When this Bill was first introduced in the Dáil it created a good deal of criticism which was really not deserved. By the time that it left the Dáil, Deputies understood the position and it had the practically unanimous backing of the House. The misunderstanding at first in the other House arose, I think, through Deputies thinking that this was an attempt by the Government to hand this problem over to the local bodies, the Government itself having failed to solve it. It was on these lines that criticism was made and there was talk about dictation and so on. So far as the discussion in this House to-day is concerned, I can make no complaint on that score. There is still some little criticism of the power in this Bill to abolish local bodies, on the ground that they are trying to do their best. Nothing is asked in this Bill but an amplification and a clarification of the powers given in Section 72 of the Local Government Act, 1925, where a body which did not comply with the directions of the Local Government Department could be abolished without an inquiry. If there are fears as to the operation of this Bill when it becomes an Act, they are not well founded. So far as the local bodies are concerned they will submit schemes to the Local Government Department and that Department, through the Board of Works will, if long-term borrowing is necessary, make the money available in the same way as has been done for public works over the past few years.

What is being aimed at is that local bodies will plan ahead. I am sure every Senator here is aware that, from time to time, relief works have been going on in places and in ways that are not to the best advantage of the local bodies or of the community as a whole. By planning ahead the work commenced by a local authority in one year can be continued the next year, whether it be an amenity about a town or a public park or development along a river.

The first time I took up consideration of a measure such as this was when we were faced here in Dublin with increasing unemployment and trying to get some sort of planning of work that would give the greatest labour content. We were aware that the planning experts in Dublin had certain schemes in hands for some time, amongst which was the scheme for the two Circular Roads—one of them from Bird Avenue, I think, round by Rathfarnham to Crumlin, and the other on the north side somewhat similar. These were works which would have given a great deal of employment but, if we had to take up a scheme like that and had to go a roundabout way in acquiring land, as the position was previously, and hold inquiries, it would be probably another year before we could touch the scheme at all. That is where the provisions in this Bill apply. I am afraid that Senator Hawkins has not read the Bill carefully, since he said that it would take as long now as before.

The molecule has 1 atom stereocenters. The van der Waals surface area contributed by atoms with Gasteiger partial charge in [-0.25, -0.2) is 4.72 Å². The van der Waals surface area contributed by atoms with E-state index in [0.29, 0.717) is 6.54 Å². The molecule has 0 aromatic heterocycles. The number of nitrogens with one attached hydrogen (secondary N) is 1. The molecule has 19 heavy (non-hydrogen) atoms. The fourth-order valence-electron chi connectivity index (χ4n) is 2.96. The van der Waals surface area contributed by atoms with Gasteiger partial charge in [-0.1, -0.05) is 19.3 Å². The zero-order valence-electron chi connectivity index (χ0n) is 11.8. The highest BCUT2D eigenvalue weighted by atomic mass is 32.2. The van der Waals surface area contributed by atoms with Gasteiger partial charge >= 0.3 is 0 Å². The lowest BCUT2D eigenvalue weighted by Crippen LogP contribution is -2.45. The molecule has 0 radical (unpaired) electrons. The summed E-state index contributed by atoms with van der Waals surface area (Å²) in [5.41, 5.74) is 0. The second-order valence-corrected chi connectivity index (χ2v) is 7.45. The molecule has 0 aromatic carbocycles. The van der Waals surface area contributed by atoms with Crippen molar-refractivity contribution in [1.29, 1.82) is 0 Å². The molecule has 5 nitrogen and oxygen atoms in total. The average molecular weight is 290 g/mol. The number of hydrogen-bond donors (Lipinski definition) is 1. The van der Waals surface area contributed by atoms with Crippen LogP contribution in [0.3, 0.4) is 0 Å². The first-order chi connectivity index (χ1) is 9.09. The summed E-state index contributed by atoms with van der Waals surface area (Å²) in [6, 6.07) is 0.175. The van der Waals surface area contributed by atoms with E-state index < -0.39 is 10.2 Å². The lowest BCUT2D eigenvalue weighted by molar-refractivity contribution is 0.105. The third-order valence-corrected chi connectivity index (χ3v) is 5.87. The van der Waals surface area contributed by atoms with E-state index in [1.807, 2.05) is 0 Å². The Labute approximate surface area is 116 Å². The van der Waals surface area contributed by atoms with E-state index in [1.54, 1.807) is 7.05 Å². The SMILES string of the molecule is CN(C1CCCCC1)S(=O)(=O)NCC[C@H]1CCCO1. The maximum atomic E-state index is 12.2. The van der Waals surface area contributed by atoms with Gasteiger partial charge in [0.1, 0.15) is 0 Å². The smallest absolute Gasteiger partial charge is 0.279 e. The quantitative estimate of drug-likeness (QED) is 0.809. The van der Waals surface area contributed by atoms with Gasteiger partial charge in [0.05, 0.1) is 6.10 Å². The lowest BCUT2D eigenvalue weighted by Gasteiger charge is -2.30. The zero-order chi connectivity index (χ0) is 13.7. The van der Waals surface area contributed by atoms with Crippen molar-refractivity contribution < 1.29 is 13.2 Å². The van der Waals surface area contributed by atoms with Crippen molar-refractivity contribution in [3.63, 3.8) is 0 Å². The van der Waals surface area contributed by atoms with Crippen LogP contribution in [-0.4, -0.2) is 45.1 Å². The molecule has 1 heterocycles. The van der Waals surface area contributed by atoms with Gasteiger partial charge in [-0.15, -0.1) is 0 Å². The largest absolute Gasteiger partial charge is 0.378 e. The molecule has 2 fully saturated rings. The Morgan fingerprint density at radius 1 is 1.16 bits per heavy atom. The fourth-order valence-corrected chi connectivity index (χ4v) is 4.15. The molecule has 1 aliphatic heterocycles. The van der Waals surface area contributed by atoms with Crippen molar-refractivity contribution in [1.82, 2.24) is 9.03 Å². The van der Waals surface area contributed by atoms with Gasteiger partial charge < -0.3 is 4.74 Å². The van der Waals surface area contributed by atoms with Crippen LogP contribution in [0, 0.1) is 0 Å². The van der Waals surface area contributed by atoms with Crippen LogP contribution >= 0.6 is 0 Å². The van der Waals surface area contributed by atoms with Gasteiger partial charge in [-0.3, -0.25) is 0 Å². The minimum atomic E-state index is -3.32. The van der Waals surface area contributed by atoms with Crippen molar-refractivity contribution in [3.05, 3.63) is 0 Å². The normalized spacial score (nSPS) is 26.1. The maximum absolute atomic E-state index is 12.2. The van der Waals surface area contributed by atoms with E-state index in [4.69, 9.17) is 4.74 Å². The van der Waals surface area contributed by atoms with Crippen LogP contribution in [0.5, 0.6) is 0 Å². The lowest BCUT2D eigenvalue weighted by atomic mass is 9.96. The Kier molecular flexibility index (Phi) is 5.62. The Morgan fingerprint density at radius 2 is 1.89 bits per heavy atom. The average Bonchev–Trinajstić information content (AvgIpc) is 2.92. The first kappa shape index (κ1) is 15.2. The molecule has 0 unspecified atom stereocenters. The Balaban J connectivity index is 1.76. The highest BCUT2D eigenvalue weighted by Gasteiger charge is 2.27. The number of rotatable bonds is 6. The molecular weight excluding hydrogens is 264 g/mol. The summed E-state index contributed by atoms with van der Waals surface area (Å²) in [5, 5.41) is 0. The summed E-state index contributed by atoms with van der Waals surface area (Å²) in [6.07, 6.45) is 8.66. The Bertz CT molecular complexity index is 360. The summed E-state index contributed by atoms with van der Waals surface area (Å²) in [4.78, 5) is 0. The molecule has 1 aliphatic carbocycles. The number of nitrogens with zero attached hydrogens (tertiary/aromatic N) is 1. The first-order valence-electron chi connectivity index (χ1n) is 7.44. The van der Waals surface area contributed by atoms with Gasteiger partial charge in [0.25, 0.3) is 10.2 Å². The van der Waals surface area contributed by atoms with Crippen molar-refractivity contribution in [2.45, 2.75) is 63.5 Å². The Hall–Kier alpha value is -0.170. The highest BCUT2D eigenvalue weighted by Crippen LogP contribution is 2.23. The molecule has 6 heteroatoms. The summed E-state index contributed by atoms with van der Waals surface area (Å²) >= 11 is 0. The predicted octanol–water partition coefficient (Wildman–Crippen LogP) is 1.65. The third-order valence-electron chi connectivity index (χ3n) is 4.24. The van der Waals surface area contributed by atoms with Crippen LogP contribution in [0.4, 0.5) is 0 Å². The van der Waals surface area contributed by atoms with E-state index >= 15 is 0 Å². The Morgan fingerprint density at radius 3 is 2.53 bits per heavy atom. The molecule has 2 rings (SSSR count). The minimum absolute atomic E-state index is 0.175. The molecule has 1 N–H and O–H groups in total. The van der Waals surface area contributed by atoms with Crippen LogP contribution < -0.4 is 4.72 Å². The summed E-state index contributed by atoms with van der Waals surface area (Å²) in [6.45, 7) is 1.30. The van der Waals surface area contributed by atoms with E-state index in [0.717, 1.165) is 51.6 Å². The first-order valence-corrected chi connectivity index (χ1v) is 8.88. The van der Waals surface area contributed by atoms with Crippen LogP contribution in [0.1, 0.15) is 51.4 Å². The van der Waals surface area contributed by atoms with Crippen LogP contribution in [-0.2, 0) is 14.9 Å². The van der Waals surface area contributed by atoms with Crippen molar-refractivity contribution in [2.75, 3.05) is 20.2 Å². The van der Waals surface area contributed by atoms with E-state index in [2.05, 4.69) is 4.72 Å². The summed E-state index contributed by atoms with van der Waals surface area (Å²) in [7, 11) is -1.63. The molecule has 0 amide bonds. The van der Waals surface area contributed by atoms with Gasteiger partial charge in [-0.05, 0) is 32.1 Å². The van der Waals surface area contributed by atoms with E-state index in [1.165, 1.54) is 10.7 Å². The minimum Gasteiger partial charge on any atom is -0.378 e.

I said that the method is not quick enough.

If the Senator would read Section 12, he will see how quickly it can be done. Section 12, sub-section (1), in the last two lines it says that after the vesting order has been made the local authority may enter on and take possession of such land on a date not earlier than fourteen days after the making of the order. It was mentioned by Senator Hawkins and by some other Senator that that seems to be somewhat drastic, and that if you do not want a certain portion of land you should give it back to the former owner. If a local authority acquires a portion of land like that, they give a betterment value to adjoining land, and, therefore, I think it is only fair that the local authority which, after all, is a trustee of the ratepayers, should get any increased price or value for any surplus land it may have acquired.